If you are seeking a good concert to go to that is maybe a little removed from the mainstream concerts of the Philharmonie hall (which are nevertheless fantastic), check out the newest addition to Berlin’s concert hall scene, the Pierre Boulez Saal. This hall, nicknamed the Oval Office of concert halls, is the result of a project initiated by Daniel Barenboim. It is a smaller, more intimate chamber hall which is dedicated to hosting exciting and innovative concerts and music projects in Berlin, which don’t stay strictly true to old-fashioned style classical music concerts. Keep an eye out for a blog post coming soon on the breath-taking concert that I was lucky enough to witness there when I visited (and which was the sole reason for this day that I got to spend in Berlin!).
Sneak peek of an upcoming post, telling you all about this unique and stunning concert that I saw at the Pierre Boulez Saal
I am SO excited to announce that my brand new album is out now on CD!
This week’s blog post is going to be a little different in its format – I decided to switch things up a bit and make a new video diary entry to add to my E-Gré project series. By the way, if you haven’t seen the rest of my video diaries where I documented my whole journey on this fascinating project, make sure to check them out in the E-Gré section of this website so that you can get all caught up!
This is the first time that I have ever produced my own CD and it has definitely been a huge learning experience. I just had no idea about the amount of work that goes into producing a CD; from choosing the right colours and fonts, creating album art and working out just how you are going to distribute the album… it is certainly a huge undertaking. But this has also been a process that I have found really interesting, and in all honesty, I have LOVED having complete artistic control over the whole product. I am absolutely thrilled with how the CD has turned out and am excited to finally share it!
In this video diary, I’ll give you a mini ‘tour’ of the CD and talk you through how I made all of the decisions that I was faced with. I’ll fill you in on the meaning behind the beautiful album art – a gorgeous painting of Sonia by her first love, Walter Gramatté – and update you on my plans concerning distribution, as well as what’s next in terms of the future of the whole project.
I am also very excited to share with you that the album will shortly be available on Spotify! I will soon be announcing the exact date of release. Getting the permission for this is just so fantastic because it was always a goal of mine to try to shed as much light on this music and reach as wide an audience as possible. I hope that, through making the recording open-access and available for everyone to hear, there will be some young violinists out there who will feel inspired to learn and play these wonderful Caprices, as they are SO worth it! If you would like a copy of the CD, or have an idea for a school or library that might really benefit from having a copy in its archives, please let me know and I will add you to the mailing list!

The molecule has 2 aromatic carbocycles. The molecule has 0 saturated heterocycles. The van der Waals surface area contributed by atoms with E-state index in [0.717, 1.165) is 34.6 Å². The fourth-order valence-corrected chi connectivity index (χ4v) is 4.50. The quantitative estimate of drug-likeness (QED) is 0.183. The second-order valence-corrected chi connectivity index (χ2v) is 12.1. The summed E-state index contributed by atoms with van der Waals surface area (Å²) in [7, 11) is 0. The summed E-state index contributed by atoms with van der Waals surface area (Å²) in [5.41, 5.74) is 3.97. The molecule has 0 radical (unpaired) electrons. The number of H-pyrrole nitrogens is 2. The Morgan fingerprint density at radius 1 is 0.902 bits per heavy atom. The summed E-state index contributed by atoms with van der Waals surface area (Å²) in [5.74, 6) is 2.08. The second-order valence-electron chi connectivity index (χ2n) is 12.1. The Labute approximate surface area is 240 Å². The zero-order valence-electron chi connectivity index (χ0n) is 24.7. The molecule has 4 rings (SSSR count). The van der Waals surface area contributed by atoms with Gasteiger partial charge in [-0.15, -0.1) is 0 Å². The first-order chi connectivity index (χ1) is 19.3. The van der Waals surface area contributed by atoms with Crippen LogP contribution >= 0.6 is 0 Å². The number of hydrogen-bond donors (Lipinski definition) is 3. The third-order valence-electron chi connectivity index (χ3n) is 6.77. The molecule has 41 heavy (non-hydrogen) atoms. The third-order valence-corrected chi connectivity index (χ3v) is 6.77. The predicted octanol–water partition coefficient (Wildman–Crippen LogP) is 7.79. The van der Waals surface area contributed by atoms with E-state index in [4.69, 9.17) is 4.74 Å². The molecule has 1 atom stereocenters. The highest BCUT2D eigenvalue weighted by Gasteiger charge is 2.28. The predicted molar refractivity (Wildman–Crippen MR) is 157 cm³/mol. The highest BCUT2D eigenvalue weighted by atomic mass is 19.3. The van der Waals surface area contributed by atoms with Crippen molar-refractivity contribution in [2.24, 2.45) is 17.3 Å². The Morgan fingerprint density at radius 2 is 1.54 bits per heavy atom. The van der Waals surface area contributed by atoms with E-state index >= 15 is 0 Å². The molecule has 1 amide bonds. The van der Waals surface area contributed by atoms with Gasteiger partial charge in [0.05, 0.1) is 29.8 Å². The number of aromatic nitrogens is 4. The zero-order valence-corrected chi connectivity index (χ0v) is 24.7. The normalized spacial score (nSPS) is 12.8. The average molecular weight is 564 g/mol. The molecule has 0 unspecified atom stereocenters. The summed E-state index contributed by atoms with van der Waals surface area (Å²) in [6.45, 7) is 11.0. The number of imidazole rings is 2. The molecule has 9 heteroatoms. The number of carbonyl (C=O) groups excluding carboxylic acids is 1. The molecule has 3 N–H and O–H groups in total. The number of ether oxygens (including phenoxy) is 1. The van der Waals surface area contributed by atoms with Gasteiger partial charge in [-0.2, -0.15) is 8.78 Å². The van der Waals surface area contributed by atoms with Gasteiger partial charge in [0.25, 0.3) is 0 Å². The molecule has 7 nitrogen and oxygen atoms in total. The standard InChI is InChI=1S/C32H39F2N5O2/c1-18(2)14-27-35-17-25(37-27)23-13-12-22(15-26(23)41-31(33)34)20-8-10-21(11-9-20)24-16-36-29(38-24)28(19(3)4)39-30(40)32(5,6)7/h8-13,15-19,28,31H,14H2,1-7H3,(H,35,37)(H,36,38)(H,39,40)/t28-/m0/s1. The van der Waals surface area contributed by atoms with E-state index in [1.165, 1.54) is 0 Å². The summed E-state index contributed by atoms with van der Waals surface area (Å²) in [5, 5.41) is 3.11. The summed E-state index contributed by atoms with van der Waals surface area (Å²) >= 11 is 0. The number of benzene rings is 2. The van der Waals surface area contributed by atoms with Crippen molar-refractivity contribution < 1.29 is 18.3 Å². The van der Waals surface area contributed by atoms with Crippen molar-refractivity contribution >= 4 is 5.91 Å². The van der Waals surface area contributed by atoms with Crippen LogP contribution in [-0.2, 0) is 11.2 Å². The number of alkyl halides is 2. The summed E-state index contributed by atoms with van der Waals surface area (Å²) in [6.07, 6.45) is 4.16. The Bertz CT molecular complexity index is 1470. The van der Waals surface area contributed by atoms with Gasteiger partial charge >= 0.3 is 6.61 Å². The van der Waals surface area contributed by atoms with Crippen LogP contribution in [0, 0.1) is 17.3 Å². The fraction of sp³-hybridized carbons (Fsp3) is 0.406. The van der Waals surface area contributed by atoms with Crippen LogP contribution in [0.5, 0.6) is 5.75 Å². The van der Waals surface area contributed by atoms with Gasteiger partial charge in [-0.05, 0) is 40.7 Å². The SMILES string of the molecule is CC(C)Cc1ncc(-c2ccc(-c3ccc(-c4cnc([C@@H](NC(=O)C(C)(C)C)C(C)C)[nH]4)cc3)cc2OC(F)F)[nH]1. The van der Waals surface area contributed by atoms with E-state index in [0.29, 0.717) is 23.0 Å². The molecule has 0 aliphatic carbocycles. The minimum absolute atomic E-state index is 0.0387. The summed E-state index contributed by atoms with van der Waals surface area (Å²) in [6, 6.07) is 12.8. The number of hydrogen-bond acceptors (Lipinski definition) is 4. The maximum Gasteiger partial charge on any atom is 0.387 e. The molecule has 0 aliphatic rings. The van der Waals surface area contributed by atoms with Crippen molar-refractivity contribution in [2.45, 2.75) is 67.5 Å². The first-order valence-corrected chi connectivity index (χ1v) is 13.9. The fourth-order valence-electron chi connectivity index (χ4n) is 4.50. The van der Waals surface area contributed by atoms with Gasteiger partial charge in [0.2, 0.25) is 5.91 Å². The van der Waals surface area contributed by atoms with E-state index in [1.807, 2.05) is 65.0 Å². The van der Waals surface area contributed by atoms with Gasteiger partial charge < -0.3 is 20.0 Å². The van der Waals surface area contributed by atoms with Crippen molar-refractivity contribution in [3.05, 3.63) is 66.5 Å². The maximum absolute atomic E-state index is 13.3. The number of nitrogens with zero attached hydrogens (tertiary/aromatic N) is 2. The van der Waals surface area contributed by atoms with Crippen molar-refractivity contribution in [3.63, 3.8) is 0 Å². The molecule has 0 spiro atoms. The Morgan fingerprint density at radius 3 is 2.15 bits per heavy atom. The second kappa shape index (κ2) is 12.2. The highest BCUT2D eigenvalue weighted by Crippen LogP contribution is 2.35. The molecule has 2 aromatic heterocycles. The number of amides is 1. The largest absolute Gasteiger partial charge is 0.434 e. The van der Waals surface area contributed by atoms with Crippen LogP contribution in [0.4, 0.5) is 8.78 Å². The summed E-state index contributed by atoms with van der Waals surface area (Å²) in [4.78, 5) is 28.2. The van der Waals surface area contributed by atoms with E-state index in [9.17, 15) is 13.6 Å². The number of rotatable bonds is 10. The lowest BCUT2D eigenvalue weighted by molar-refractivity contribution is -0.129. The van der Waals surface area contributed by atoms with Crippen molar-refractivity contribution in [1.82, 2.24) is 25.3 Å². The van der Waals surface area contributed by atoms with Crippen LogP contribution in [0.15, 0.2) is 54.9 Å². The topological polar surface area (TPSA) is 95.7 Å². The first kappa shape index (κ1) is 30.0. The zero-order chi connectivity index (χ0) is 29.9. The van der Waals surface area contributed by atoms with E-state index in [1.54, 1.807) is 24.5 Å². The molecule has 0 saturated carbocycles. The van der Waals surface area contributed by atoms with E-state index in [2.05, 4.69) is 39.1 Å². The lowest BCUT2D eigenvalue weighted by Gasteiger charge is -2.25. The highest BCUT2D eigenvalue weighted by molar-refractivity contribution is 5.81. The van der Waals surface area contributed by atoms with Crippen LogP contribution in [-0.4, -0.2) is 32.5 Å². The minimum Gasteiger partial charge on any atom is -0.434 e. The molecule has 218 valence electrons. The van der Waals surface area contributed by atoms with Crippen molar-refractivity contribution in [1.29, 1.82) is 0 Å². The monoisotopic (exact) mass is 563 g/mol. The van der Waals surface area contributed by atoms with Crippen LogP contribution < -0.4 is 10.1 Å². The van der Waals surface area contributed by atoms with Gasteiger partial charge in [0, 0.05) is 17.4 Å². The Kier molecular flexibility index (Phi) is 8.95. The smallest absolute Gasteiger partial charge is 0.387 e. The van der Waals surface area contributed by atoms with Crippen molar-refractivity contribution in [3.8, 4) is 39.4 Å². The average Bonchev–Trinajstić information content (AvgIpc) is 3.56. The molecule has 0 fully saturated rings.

Lastly, I want to thank the Eckhardt-Gramatté Foundation again for all of their support throughout this entire project. I feel utterly privileged and so lucky that I got to work on this music so intensively and create something of which I am so proud, and it certainly wouldn’t have been possible without their support.
To write a blog post describing how I practice my violin technique on a day-to-day basis feels somewhat akin to that common teenagers’ nightmare, where one, suddenly and for no apparent reason, finds themselves stripped down to their underwear in front of their high school cafeteria. The truth is that an open and honest conversation about technique practice amongst musicians, and even more so between musicians and the general public, is a pretty rare thing; we love talking about our exciting concerts and projects, not so much about our scales! During student years, technique is generally a private matter between a teacher and their student and I am sure you would be hard-pressed to find a professional musician who will freely admit to what they have to do to stay technically fit on their instruments.
Why is this?! Perhaps we, as musicians, secretly enjoy that the only image the public has of us is when we are at our absolute best – on stage, in performance. Nobody has to see the daily slog, the painful 3rds and octaves exercises, endless scales and studies that drone on and on. In a live performance, musicians can hide all of that work behind their music and make what they are doing look effortless… which seems wonderful, but it is only a tiny fraction of the whole story.
I think it’s time to let the cat out of the bag. Playing an instrument is SO difficult – it simply cannot be done without learning a good technique and, even more importantly as you get older, maintaining and looking after that technique! In this blog post, I am daring to expose myself and put out there what I do every day to keep my technique in shape. I will set out my technique practice routine in the order that I do it, which is also my personal order of priority, according to how much time I have on any particular day. I hope you might find it interesting, or that it may give you some ideas, and I also hope it will be a useful post for me to look back on, on those days where I don’t feel motivated to practice. I also wanted to state that this routine is true as of now, this present moment, July 2018, and it does change up often, so perhaps I will make this post into a series and update it as it changes!